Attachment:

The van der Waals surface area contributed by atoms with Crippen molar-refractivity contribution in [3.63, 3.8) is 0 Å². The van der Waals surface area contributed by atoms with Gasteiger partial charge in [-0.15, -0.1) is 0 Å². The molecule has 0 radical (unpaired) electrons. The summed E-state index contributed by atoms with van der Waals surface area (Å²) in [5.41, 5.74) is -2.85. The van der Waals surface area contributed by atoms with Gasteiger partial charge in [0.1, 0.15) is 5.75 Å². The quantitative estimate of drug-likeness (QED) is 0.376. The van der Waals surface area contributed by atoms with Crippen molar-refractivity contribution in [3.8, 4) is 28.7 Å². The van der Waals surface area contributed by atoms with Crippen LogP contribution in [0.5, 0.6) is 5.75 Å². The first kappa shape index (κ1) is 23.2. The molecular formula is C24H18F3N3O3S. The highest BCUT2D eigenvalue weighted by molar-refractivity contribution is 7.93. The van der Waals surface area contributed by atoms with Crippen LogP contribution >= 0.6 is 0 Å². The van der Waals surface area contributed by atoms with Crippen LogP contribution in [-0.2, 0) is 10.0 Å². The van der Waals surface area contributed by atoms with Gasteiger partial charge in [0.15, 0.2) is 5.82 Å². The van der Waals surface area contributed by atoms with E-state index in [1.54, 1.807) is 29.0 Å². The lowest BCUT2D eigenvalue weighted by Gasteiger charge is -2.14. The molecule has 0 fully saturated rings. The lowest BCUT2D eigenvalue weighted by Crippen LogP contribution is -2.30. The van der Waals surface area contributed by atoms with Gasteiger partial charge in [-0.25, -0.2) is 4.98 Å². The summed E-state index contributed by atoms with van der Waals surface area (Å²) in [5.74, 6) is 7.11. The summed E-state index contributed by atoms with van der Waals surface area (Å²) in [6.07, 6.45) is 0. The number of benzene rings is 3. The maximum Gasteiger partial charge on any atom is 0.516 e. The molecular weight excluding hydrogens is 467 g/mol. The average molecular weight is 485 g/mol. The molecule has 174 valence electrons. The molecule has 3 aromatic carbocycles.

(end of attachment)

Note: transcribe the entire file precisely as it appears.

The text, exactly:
The van der Waals surface area contributed by atoms with Crippen molar-refractivity contribution in [3.63, 3.8) is 0 Å². The van der Waals surface area contributed by atoms with Gasteiger partial charge in [-0.15, -0.1) is 0 Å². The molecule has 0 radical (unpaired) electrons. The summed E-state index contributed by atoms with van der Waals surface area (Å²) in [5.41, 5.74) is -2.85. The van der Waals surface area contributed by atoms with Gasteiger partial charge in [0.1, 0.15) is 5.75 Å². The quantitative estimate of drug-likeness (QED) is 0.376. The van der Waals surface area contributed by atoms with Crippen molar-refractivity contribution in [3.8, 4) is 28.7 Å². The van der Waals surface area contributed by atoms with Crippen LogP contribution in [0.5, 0.6) is 5.75 Å². The first kappa shape index (κ1) is 23.2. The molecular formula is C24H18F3N3O3S. The highest BCUT2D eigenvalue weighted by molar-refractivity contribution is 7.93. The van der Waals surface area contributed by atoms with Crippen LogP contribution >= 0.6 is 0 Å². The van der Waals surface area contributed by atoms with Crippen LogP contribution in [-0.2, 0) is 10.0 Å². The van der Waals surface area contributed by atoms with Gasteiger partial charge in [0.15, 0.2) is 5.82 Å². The van der Waals surface area contributed by atoms with E-state index in [1.54, 1.807) is 29.0 Å². The lowest BCUT2D eigenvalue weighted by Gasteiger charge is -2.14. The molecule has 0 fully saturated rings. The lowest BCUT2D eigenvalue weighted by Crippen LogP contribution is -2.30. The van der Waals surface area contributed by atoms with Gasteiger partial charge in [-0.25, -0.2) is 4.98 Å². The summed E-state index contributed by atoms with van der Waals surface area (Å²) in [5.74, 6) is 7.11. The summed E-state index contributed by atoms with van der Waals surface area (Å²) in [6.07, 6.45) is 0. The number of benzene rings is 3. The maximum Gasteiger partial charge on any atom is 0.516 e. The molecular weight excluding hydrogens is 467 g/mol. The average molecular weight is 485 g/mol. The molecule has 174 valence electrons. The molecule has 3 aromatic carbocycles.